Frank Matheis 2016-01-30 13:56:35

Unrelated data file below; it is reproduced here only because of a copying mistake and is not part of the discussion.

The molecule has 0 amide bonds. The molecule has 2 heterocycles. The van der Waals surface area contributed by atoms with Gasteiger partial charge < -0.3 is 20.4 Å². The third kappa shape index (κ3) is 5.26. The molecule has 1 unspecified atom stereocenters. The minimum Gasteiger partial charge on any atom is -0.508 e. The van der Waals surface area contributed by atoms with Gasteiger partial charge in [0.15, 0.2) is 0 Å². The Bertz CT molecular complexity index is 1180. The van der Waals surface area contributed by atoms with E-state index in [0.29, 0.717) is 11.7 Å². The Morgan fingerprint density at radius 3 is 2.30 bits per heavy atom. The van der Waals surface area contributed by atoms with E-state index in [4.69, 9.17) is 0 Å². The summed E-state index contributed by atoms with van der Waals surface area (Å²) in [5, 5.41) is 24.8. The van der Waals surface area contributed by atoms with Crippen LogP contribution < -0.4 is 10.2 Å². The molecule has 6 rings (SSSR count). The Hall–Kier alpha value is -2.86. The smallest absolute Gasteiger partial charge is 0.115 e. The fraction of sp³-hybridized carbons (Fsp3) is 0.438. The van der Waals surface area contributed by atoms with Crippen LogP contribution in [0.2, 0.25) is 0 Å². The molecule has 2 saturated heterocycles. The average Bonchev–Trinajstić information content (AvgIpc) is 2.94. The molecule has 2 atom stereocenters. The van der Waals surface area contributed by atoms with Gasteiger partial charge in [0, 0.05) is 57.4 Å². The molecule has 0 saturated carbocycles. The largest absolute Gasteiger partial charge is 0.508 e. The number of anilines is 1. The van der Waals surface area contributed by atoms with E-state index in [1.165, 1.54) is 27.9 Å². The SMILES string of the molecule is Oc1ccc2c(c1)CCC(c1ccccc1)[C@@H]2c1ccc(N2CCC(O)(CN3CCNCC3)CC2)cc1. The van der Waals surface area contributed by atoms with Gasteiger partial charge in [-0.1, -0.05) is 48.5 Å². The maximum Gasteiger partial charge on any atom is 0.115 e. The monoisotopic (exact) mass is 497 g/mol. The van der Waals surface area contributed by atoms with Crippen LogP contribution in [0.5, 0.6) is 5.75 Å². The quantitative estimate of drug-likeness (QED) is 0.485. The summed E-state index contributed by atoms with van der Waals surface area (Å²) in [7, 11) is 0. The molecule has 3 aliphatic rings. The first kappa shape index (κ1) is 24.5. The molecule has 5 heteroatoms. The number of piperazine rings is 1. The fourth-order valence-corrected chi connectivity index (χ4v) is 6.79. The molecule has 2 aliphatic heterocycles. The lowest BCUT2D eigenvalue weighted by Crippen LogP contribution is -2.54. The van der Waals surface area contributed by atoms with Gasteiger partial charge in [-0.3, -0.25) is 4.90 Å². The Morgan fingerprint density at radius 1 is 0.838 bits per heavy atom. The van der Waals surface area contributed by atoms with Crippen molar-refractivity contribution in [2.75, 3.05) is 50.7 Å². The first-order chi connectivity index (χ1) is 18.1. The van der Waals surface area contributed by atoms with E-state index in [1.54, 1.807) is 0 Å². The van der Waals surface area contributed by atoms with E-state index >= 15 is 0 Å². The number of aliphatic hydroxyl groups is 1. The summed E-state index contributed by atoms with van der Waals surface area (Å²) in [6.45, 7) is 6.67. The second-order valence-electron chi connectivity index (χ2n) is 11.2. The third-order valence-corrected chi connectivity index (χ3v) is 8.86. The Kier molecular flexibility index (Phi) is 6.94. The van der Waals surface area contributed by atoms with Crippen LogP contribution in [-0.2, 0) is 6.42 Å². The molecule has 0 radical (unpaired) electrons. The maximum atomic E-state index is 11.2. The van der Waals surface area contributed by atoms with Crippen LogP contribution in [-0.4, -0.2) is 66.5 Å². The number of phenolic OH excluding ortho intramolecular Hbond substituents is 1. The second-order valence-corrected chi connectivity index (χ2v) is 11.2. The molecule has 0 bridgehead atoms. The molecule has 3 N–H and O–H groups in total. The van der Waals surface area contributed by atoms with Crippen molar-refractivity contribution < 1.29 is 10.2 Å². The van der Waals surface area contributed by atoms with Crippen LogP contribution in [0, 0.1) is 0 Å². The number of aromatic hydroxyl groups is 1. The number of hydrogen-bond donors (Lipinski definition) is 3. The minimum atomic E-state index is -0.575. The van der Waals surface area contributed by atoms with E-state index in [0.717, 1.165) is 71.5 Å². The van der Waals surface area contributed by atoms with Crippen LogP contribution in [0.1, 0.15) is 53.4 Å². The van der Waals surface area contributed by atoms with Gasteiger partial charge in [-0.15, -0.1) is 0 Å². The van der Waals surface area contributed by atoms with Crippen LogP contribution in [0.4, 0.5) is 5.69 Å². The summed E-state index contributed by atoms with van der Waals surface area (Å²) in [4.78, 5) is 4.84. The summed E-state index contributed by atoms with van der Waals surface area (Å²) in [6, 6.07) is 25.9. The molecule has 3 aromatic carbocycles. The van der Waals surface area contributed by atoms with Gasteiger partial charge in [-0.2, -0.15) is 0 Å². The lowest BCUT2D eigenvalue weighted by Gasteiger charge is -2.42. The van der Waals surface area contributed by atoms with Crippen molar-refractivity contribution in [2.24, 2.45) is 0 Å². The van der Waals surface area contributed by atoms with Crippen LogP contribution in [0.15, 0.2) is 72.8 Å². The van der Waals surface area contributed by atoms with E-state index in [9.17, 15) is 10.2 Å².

The Blues salvaTion of Charlie sayles One can romanticize and fictionalize the blues, turn it into fables and pretend like you know it, but like Son House sang about the shakin’ chills, “. . . Unless you had ’em, you never will.” Charlie Sayles has the real damned blues! Don’t try to romanticize the life of an itinerant street busker to Charlie. Don’t moan to him about how your baby left you or that your Chevy is broke down. You better not tell Charlie about the blues because Charlie is the walking blues. Charlie Sayles has been homeless. He’s run through the jungle in Vietnam with a machine gun hunting down Viet Cong. He openly admits that he killed many people. He is a one-eyed bluesman because he had his eye and teeth knocked out in a fight with a gang of racists in Philadelphia. He has bashed people over the head when he believed they crossed him. He has played harmonica in the streets for 42 years as a subsistence busker. He has played Carnegie Hall and subway stops. He has been in jail and been to the White House. He has been high and low, and, before he found his redemption in Jesus, he did plenty of things to keep him out of heaven. But now he might just have a shot at it. Underneath all of that existentialist “sturm und drang,” or despite it, is an audacious, yet sensitive person of considerable artistry and remarkable resilience. Charlie Sayles is a musician, a military veteran, a songwriter, a Christian, a street philosopher and a rambler—a complex character and a true bluesman. He has been blowing harmonica for 44 years, most often as a busker, but also in various ensembles. He had his moments of fame, but somehow each opportunity to achieve stability and a steady career was derailed by his inner turmoil. There were people who saw his talent and potential as a player. Ralph Rinzler, the influential co-founder of the annual Smithsonian Folklife Festival in Washington, D.C., and the curator for American art, music and folk culture at the Smithsonian, tried to promote him. The BBC did a documentary about him. JSP Records in England issued three records and a compilation on him. The harp player just released the record Charlie Sayles on his new label, Fetal Records, of Washington, D.C. Two of his albums were nominated for W.C. Handy Awards. He should be famous. He should be financially secure with a steady career. But, Charlie Sayles is still living the blues. Musically, he has the chops to keep up with the best. He has developed his own style of temperamental playing, as painfully expressive as his personality, honed over decades of street busking, where the harp and meek little amp needs to compete with traffic noise without a band to back the lone soloist. His arsenal of riffs is impressive, gritty, urban blues despite the tip of the hat to Sonny Boy Williamson II. Nobody would listen to him and not rank him among the fiercest harmonica players on the scene, an irresistible amalgam of Rice Miller, Walter Horton, Little Walter and James Cotton, but with curling screams of anguish and agony. His style during his JSP recording years, 1990–2000, is reminiscent of Jimi Hendrix, an artist to whom Charlie paid tribute on his album Hip Guy (2000). Charlie described it as, “When I’m playing I am like in combat, fighting my enemies”—an unusual state of musicality.His is a hard blues, raw, unadorned and not pretty. This blues is a lament, but a brash, bombastic, furious, attacking, complicated one with an eerie sense of desperation. The artist is playing to survive, not just financially but as a form of catharsis down to the essential core of his humanity. In its emotive, piercing peaks he hides polyphonic nuances and peculiar overblowing bends that twirl around the cascading notes, sometimes ingeniously melodic, sometimes just volcanic eruptions and thunderous, rhythmic explosions that shake you up a little. On his new release his harmonica playing is more subdued, in some ways even gentle, a faith driven gospel blues album by a man who found redemption through Jesus. As he said, “I had nobody else.” Charles Warner Sayles was born on January 4, 1948, in Woburn, in Middlesex County, Massachusetts, one of four children. His initiation to the blues came early—a lasting memory of his daddy viciously beating his mother when he was just two years old. That was the reason his family fell apart in 1950 and how he ended up with his grandparents in Andover, Massachusetts, but that idyllic arrangement was short lived. By 1953, when Sayles was five years old, he and his siblings were in the foster care system, one of the greatest breeding grounds for the blues ever invented. Sayles went through at least five foster homes, some good, some bad but none lasting. “So you know like you go to one foster home and something would happen and you’d move to another one. What it is, is if you’re black—if you’re a nice child, do everything—you might stay there forever, but it just wasn’t that way. Maybe I wasn’t perfect— but that’s just what happened. That’s my life.” By age 11, he ended up as the only black kid in the Plummer Home for Boys in Salem, Massachusetts, a group residential home for ten boys at the time, that he describes as “not exactly a reformatory, but definitely not a real home.” It was a place where he was tormented by constant and unrelenting racial taunting by two older bullies, an unbearably stressful situation for a kid who was separated from his family and siblings. It was a lonely place for a kid to grow up, a place that was isolating and alienating, perhaps a better place to be than many, but still Sayles was an outcast and he slipped into the uncontrollable emotional turmoil of anger and anguish that would follow him throughout his life.By the time he finished high school with classes as an automotive mechanic, he was a troubled teenager: “I was a lone wolf, all to myself. Been that way all of my life. I didn’t like people. A year before I went to Vietnam I guess about six months, and I was so angry with life—not Vietnam—I’m talking about before Vietnam. I had challenged God to a fight. I said, ‘God, if you’re up there, let’s fight, because I’m tired of you, I’m tired of this life. I don’t dig it.’ And it has nothing to do with Vietnam.I’m talking about life. Every second of it. Okay? I don’t dig going to school, and every time somebody gets a Valentine thing, ‘I love you’—I never got one, man. Not any year. All right? I never had a girlfriend—I didn’t like that. I was always getting into fights—I didn’t like that. And I didn’t like not having no mother and father.Okay? I don’t see nothing good in it. And that’s how angry I was.” From this odious situation, the lonely hardship of youth in an institution, he would soon meet the biggest institution for young poor, black men of the era—the U.S. Army.Homeless at age 20, with no family to turn to, no hope for an education or a decent job, life had nothing better to offer him. The army was drafting young warriors to brave the jungles of Vietnam, and in August 1968, young Charlie Sayles enlisted and bought his second ticket to the blues—the brutality of the war in southeast Asia. Most Vietnam vets don’t talk about what they did in that war. Sayles defies the unofficial code of silence. He doesn’t hold back.Vietnam is a central point of his personal narrative, an experience that seems to be in vivid recollection to this day. He freely talks about it, including the high number of people in whose killing he says he was involved. He even wrote a journal about his war experiences, portions of which he has shared here exclusively with Living Blues. “I had to go to a Vietnam kind of anger management class for two years in order to get some money from the government. So they ask us to write down our experiences.” A piece he wrote titled “All the Times My Life Was in Danger as an Infantry Soldier in Vietnam” included: “I was in the 101st Airborne infantry base in the northern part of (South) Vietnam called Camp Eagle. We were replacing 30 men from a company of 100 men who had just been killed by our own airstrikes. I did that for a year, from August 1968 to August 1969. We averaged about two to four times of running into combat with the enemy every month. For the first six months I was the assistant machine gunner for the M-60 gunner. . . . I re-upped for a second tour to Vietnam because that’s the only place where I ever had any respect paid to me as man. I was in the infantry, a paratrooper with a combat badge. That meant something.I was somebody. I was a sergeant with a combat badge. I had respect. My second year in Vietnam I chose the 173rd Airborne long range recon company. You went out into the field with a six man team for four days or less.Everything was done by helicopter. The six man team would be flown out to where the enemy was hiding. . . . We once surrounded a village at night from the high ground while flares lit up the night like it was day so we could see the people trying to get away. We got some returning fire but not much. We fired at people running around off and on all night until morning . . . ” In a piece he wrote titled “The Problems I Have Today” he described: “Depression at times, and I got into music so I didn’t have to deal with people and holding a regular job.Anger has gotten me into fights and disputes.I don’t have too many friends, especially the first ten years out of the army. I just didn’t like anybody and I didn’t trust them. I lost a lot of music jobs because of my anger and sometimes fighting. I tried school, but couldn’t fit in. I am jumpy over loud noises or anything out of the ordinary. I don’t socialize and can’t seem to get along with people. Just thinking of people makes me frown, angry and depressed at times throughout the day. I never could hold a job when I got out of the army. I would either get fired or I would quit. “I became a blues harmonica player.I make my money as a street musician and heading a band whenever I can get a gig, which are hard to get and don’t pay much. I have been in dozens of fistfights, when you get angry there is always a chance for physical violence. I lost my eye in Philly when I got in a fight with a white street gang. They called me some racial names and like a magnet I was over there fighting until I dropped. I lost an eye and few teeth on that one. Most every day I’ll think of something that has happened to me in the past and I get angry all over again as I keep going over it in my mind. For years once I left the army I didn’t like anybody. Seemed to me everybody was a potential problem I didn’t feel like dealing with. That’s one reason I got into music and teaching myself to play the harmonica and write songs and perform them.I started from scratch with no formal training at all once I got out of the army. I tried school when I got out of the army but that didn’t work. I couldn’t deal with that lifestyle right after what I went through in Vietnam. I’ve lost a lot of musical jobs because of my anger and violent outbursts. So many times I’ve rolled on the ground fighting somebody over whatever.When I dream usually something bad happen. “In Vietnam we were trained to turn toward the enemy wherever we were attacked, get down and fire our weapons at them. To this day I still have that mentality, when I get mad I lose control of my anger and sometimes it turns violent. I have a very bad anger problem if I feel I am being attacked verbally and mentally or physically. I revert back to being a soldier in Vietnam, fighting an enemy that must be destroyed or he will surely kill you and the men in your unit. Day in and day out you have to fight.” Anger issues as a civilian are debilitating.He recounted a story when he was living in New York: “I went to 42nd Street to buy a recorder because I wanted to listen to a James Cotton cassette. When I got back to my room, it didn’t work. I wanted to listen to that record so badly, that’s how much music means to me, I was so angry, I stormed back to the store and when the damned clerk who sold it to me gave me some lip and an attitude, I took the recorder and bashed him over and over upside his head with it. I smashed him with it. That landed me in jail for 30 days.” That experience is today defined as PTSD—post-traumatic stress disorder. When Charlie Sayles returned home from Vietnam he, like thousands of other Vietnam vets, was dropped back into a society with no help, no therapy and no welcoming parade. His subsequent existentialist struggles would be a heavy burden for anyone. Somehow, admirably, he is still standing and he’s made it through life with his harmonica. PTSD expert Craig J. Bryan, PsyD, ABPP, executive director of the National Center for Veterans Studies and assistant professor in the Department of Psychology at the University of Utah, commented on Charlie Sayles’ situation: “Mr. Sayles’ struggles in life reflect the tragic legacy of the Vietnam War and demonstrate the high cost that can be paid by many veterans. Although society as a whole does not treat veterans in the same disrespectful and shameful way that our Vietnam veterans were treated, many veterans today nonetheless find it difficult to reintegrate into society and struggle in ways that are similar to Mr. Sayles. In the wake of the Vietnam War, many clinical scientists have developed better treatments and methods for helping veterans exposed to combat trauma. Today we now have very effective treatments for PTSD, especially prolonged exposure therapy and cognitive processing therapy, that simply did not exist 40 years ago when Mr. Sayles returned from Vietnam.” Charlie Sayles found his salvation, his self therapy and his personal catharsis through the blues, and a little ten-hole diatonic reed instrument. “I first started [playing harmonica] my last year in Vietnam. This white guy on my team was blowing a harmonica one day.I’ve heard a cowboy play a harmonica, but this is different. I said, ‘What are you doing?’ He said, ‘I’m playing the blues.’ I had never heard the blues. They never play the blues in Salem, Massachusetts. Never. I didn’t know who B.B. King or any of those guys were. I remember when I went to Germany I bought a harmonica. Of all places Germany—that’s where they make harmonicas, you know. I started fiddling with it, and when I got out [of the military] I just started practicing on the harmonica, I just did it every day. “I started playing on the street between 1973 and ’74 in Atlanta, Georgia, with a guy called Butch Evans, a 12-string Georgia guitarist and I’ve done it ever since, practicing and playing eight hours a day. . . . I still play the streets today, off and on in between gigs. Musicians, they’re happy if they get two gigs a month. And even those two gigs you’re lucky if you get $80. So most of them have to work a regular job or they teach music. What I do is I play it on the streets to make some money. So when you get a gig, you do the gig. I was homeless for four years after I got divorced in the early ’90s. I would go to the gig and would either stay out at a musician’s house that night or I could go back to the mission at 2 a.m. or whenever, as long as I had a pass to get back in. So that’s how I operated.So whatever it takes to play music. It’s what I do . . . If you try to take your show out on the street, people are going to look at you as crazy, first of all. You know, you’re not going to make much money, because you don’t have any real good sound system, you know, these little speakers and the cars going by. Also, it’s just the way it is. People will literally shy away from anything that’s not normal.What’s normal on the street is for people to walk real fast and look like you’re talking on your cell phone; or, just to be kind of in a down mood, going to work you know—just this non-expression. I try to get out there and do the boogie-woogie, I do it because I’ve got to make money. I’ve got to live. You’re just out there going over your songs. Also, sooner or later you’re going to run into violence, all these hassles, you’re going to run into funny people on the street. But if you don’t do that you’re not going to be a harmonica player. “The best was playing in New York when I first started. That was the only time it was actually pretty good. That was after 1974. I stayed in the Sloane House YMCA in New York City for a couple of weeks. I was averaging probably $125 to $150 a day playing on the streets. So it was great. I liked going to movie theaters. Sometimes I’d see two or three movies a day. Go to a movie, eat, play for a couple of hours, take a nap, go to a movie, come out, play—you could play in New York until like 3 o’clock in New York at the time, on Broadway or 42nd street—those areas. The BBC made a film of me playing on the street back then (Omnibus, 1975). They rented a hotel room just to do the show, so they could look down, and there were ten deep people listening to me—I’m talking about people jumping up and down to try to do see me. . . . It never happened again.It never happened again! I didn’t have that spirit anymore. So that was the best . . . But there are also negative aspects to playing the streets. In New York you can do anything.You go to D.C., you play two hours and the cops are going to run you off or the people will not care, so it never happened again. It’s just one of those things in life. In fact, that’s how I became famous, really. When I became famous, world-known, because when they heard me, that’s when I met Ralph Rinzler and then I started playing Carnegie Hall and all them joints, going to Europe. My first album—the guy heard me on the street, that thing on BBC. He said he spent a year trying to find me to make my first album . . . He was an English guy, lived in New York, David Sax. The album is called Raw Harmonica Blues (1976). We did it in his basement in New York. He played the guitar. I like to use my foot cymbal for a lot of the songs. I just use my right foot to hit the cymbal. That’s what I’ve got with my feet. In fact, I still do that. And we stood out with him, made the album and it was up for the W.C. Handy Awards, the blues awards.” Ralph Rinzler was associated with Smithsonian’s folklife program during that period, and he also was an influential contributor to the Newport Folk Festival. As fate would have it, Rinzler heard Sayles on the corner of Bleeker and Thompson streets on Friday, May 16, 1975, as described in a Sing Out! Article (vol. 29, no. 4) authored by Rinzler in 1983, A Future for the Blues: Charlie Sayles. Rinzler recounts meeting Sayles, who he described as a “master harmonica player.” He quoted Sayles: “Look man, before I had music to hold my life together, I had nothing. I was a bum.” Interestingly, Rinzler published a completely different version of Sayles’ Vietnam experience: “At age 18 [he was actually 20] he went to Vietnam and rose to the rank of sergeant, but after killing his first Vietnamese soldier face to face, he refused to kill again, Sayles was stripped of his rank and assigned menial tasks for the rest of the time.” Did Charlie Sayles make up this version his story to fit in better with the new circle of people he had met? We may never know, however, it’s unlikely that Rinzler’s published account can be accurate. Sayles’ current account of events bears more logical reasoning— you don’t get to the rank of sergeant in the infantry during wartime in front line combat by refusing to kill people, and you certainly don’t re-enlist for a second tour of jungle combat just to do menial tasks. When asked, the musician shrugged it off: “Yeah, he just got misinformation.Remember, Ralph didn’t really know me, he just asked some questions. He only hired me to play music. That’s ridiculous. I had been in Vietnam for two years . . . As I told you, one day we killed over 40 of them [Viet Cong], man—40 of them in one day.” Rinzler, one of the most powerful movers and shakers on the folk roots music scene in America at the time, catapulted Sayles’ career from the street into the biggest stages in the land. He took the street busker under his wing and introduced him to the who’s who of the folk scene. Sayles played at the Smithsonian Folklife Festival on the Mall in Washington, D.C., each year from 1975 to 1977, and again in 1982 and ’83. He played a White House picnic on Labor Day in 1980, a show where Virginia bluesman John Jackson also performed. He appeared on stage at the Clearwater Festival in the Hudson Valley, New York, with Rinzler’s friend Pete Seeger joining him on stage. Sayles met and jammed with Bill Monroe. He was invited to a reunion celebration of the Newport Folk Festival, and other gigs including a Carnegie Hall show produced by Pete Seeger on April 30, 1991, along with Peter, Paul and Mary and Tommy Makem. Rinzler also arranged for a grant for Sayles to teach harmonica to prisoners at the Lorton Reformatory prison in Laurel Hill, Virginia, which he did for three years. Charlie Sayles even moved into Rinzler’s Washington, D.C., home in 1981, but eventually it all ended. Whatever the efforts Rinzler made to connect Charlie with the right people, to get him working and name recognition, it was all short lived. Sayles’ issues and dramatic existentialism never let him capitalize on the moment. He would rise and fall, and in the end, the lone wolf, the tormented soul who could no longer fully integrate and operate by the rules and expectations of a structured society, would separate from the pack and go off into the wilderness. Charlie Sayles could not be tamed. Eventually he was signed to the English JSP Records label after they saw the BBC 1975 documentary Omnibus. He recorded three albums with JSP: Night Ain’t Right (1990), which was nominated for a W.C. Handy Award, I Got Something to Say (1995) and Hip Guy (2000). He toured Europe and Asia and his songs appear on various compilation records, notably the recent Classic Harmonica Blues from Smithsonian Folkways, produced by Jeff Place and Barry Lee Pearson. He also published a harmonica instructional book. Nowadays, the harmonica player has found Jesus and he attributes this conversion, and personal path to redemption, to having helped him quell his anger problem and to learn to get along better with people. “So when I get on stage—when I used to perform before God hit me, I performed out of anger, because I would get on stage, be nervous, do a couple of songs, seeing that people didn’t dig it, and get real angry at the people—I mean angry—and then just play like hell. And that was my formula.It was crazy. But it happened every time.Now, I know that God put music in my head and plays me like an instrument.” On his new album, Charlie Sayles & the Blues Disciples on the Annapolis, Maryland–based Fetal Records label, he explores his life, his struggles and his faith in a decidedly more subdued style than his JSP recordings. He explained, “I’ll tell you about what I experienced. The main thing about Vietnam, it was the loneliness and gloom in that first year, being out in no-man’s land for 30 days, and the only time you are going to see somebody, it’s a cat you don’t want to see. They could be throwing a grenade at you or something. That’s a New Day Coming [a song from the new album]. That’s about being a Christian and knowing that some day you’re going to have to pay for your good and bad. And it is coming. We all know that, but we all try to dismiss it. But, anyway, those are things that I feel.” Sayles wrote the songs, and he plays harp and sings on the album in a raspy Tom Waits sort of way. The titles of his anguished and hopeful blues reveal it all: Jesus Christ, These Chains, Vietnam and I Don’t Want to Die. He is accompanied by guitarist Tony Fazio, a graduate of the Berklee College of Music. Fazio, himself a man who overcame addiction and is on a Christian path, has been Sayles’ friend for many years and a frequent collaborator. He plays a sensitive, eloquent, deep roots style a bit reminiscent of guitarist Willie Johnson of the Howlin’ Wolf band.Sayles explained, “Tony—I tell you, ain’t nobody like him.He’s the best musician I know. And he’s dedicated to the blues. He tries to make people sound good. I know that sounds strange, but most guitar players—they want their sound to sound good. I’ve seen it so many times and it’s very rare when you find a musician who is only interested in making the sound the best it can possibly be. Tony made the whole dang thing just about. He played both guitars, the bass, and we have a drummer. I sang and he did the arranging. Tony did all the work.” Not beyond playing the hauteur, Sayles puffs things up a bit, “If you listen to the CD—I’m not bragging, but it’s the best thing I ever heard in the blues, but it’s just my personal opinion. But because every song is new, it’s different—and it’s really musically well thought out. It’s not just one boogiewoogie after another. This is like 20 years of thought going into these songs.” Charlie Sayles may be at the best place possible right now. The kinship and support of Tony Fazio and the label president and manager Azar Dagher (a radiologist and part time musician from Annapolis, Maryland) seem to be a strong support system. His band, the Blues Disciples, are getting more gigs. Charlie Sayles is now older, able to be with people, mellowed out a bit, and his faith brings him hope and a way to cope, but his blues is as raw and openly anguished as ever.Jesus or not, it may always be. The writer thanks Jeff Place of Smithsonian Folkways, photographer Bibiana Huang Matheis, transcriber Margaret Pooley and Azar Dagher for fact-checking support and coordination.